Berkeley is a city full of intelligent, creative people, it seems.
Richard Florida, famous for his notion of the ‘creative class,’ has been dissecting class divides in U.S. metropolitan areas on The Atlantic Cities site, which he edits. Florida, and his colleague Sara Johnson, use data from the American Community Survey to look at the geography of class — split into creative, service and working class. The recent post on San Francisco also provides data on the broader metropolitan area, and it’s possible to zoom in on Berkeley.
All but six census tracts in Berkeley are primarily creative class, and even in those that are primarily service class, the lowest concentration of creative class residents is 35% — in South Berkeley. According to Florida’s map, the second and fourth highest creative class concentrations in the San Francisco metropolitan area are two of the tracts in the Berkeley hills, both of which have over 80% creative class.
“Berkeley is a creative class mecca, showing that the great universities are the true hubs of the knowledge economy,” Florida explained to Berkeleyside. “Its high and rising housing prices reflect this. That said, the Bay Area, which is also well on its way to becoming predominantly creative class, is beset by worsening class divides as lower wage service and factory workers do not earn enough to keep up with rising housing prices and costs of living.”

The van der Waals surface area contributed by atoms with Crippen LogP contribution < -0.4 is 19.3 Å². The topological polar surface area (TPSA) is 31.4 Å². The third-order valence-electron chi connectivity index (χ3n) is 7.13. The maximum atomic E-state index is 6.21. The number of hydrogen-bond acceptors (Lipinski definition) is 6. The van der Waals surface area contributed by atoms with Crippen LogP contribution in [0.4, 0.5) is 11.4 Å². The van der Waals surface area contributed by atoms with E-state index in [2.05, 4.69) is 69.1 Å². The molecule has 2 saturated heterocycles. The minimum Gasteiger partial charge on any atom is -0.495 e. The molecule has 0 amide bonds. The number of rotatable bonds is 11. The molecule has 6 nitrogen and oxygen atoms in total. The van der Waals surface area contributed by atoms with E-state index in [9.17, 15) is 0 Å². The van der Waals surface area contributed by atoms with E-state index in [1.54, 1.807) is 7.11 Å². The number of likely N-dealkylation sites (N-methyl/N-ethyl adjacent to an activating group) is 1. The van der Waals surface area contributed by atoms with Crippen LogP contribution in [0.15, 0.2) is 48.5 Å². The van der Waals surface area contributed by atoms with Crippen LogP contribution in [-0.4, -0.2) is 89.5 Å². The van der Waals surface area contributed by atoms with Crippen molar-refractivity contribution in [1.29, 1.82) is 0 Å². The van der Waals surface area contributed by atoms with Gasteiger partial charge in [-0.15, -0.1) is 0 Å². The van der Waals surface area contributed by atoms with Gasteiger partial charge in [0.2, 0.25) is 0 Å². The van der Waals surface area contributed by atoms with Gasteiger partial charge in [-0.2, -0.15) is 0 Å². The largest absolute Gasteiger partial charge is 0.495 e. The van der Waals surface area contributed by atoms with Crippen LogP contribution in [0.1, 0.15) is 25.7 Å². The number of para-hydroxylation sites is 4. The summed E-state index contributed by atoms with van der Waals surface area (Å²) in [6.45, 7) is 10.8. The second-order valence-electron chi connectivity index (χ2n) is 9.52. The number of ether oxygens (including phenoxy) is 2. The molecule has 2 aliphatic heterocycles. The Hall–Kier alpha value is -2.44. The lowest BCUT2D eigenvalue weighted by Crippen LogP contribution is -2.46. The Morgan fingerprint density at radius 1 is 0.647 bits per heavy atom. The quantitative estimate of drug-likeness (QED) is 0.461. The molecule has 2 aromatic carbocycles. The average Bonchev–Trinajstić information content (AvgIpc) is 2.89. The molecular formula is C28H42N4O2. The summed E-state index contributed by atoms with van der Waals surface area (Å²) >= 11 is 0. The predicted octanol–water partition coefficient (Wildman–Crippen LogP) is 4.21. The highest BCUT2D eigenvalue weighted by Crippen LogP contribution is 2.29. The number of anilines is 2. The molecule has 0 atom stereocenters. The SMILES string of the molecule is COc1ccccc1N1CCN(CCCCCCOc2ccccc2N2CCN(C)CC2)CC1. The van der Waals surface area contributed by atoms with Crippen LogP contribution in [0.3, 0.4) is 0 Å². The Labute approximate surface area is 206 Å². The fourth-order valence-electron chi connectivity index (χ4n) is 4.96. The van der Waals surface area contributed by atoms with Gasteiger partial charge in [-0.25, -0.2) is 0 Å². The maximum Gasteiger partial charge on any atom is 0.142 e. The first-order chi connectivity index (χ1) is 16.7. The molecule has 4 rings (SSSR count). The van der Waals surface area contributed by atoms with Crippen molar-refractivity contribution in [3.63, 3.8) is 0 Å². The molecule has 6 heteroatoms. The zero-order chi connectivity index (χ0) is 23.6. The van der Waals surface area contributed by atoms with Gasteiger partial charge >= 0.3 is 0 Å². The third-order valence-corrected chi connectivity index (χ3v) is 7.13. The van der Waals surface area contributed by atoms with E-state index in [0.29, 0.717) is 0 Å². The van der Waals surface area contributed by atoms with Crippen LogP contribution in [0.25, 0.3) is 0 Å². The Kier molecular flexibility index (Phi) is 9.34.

Florida is director of the Martin Prosperity Institute at the University of Toronto’s Rotman School of Management, and Global Research Professor at New York University. He popularized his research in the influential 2002 book The Rise of the Creative Class, which posited that areas with high concentrations of ‘creative class’ workers showed stronger economic growth.
The creative class includes people who work in science and technology, business and management, arts, culture media and entertainment, law and healthcare professions. According to Florida’s analysis, 39.4% of the San Francisco metropolitan area’s workers are creative class (compared to a national average of 32.6%), with average wages and salaries of $91,361, nearly 30% above the national creative class average.
The service class includes low-wage, low-skill workers who work in routine service jobs such as food service and preparation, retail sales, and clerical and administrative positions. They comprise 44.1% of the metropolitan area’s workers, although the Berkeley percentage is much lower. The working class is employed in factory jobs as well as transportation and construction. They make up only 16.5% of the metropolitan area’s workers, compared to the national average of 20.5%. Only two Berkeley census tracts have more than 20% working class residents, according to the data.
Using the interactive version of the map, embedded below, you can find the class breakdowns for each of the census tracts in Berkeley, or zoom out to look at the entire metropolitan area. (Refresh the page if the map doesn’t show.)
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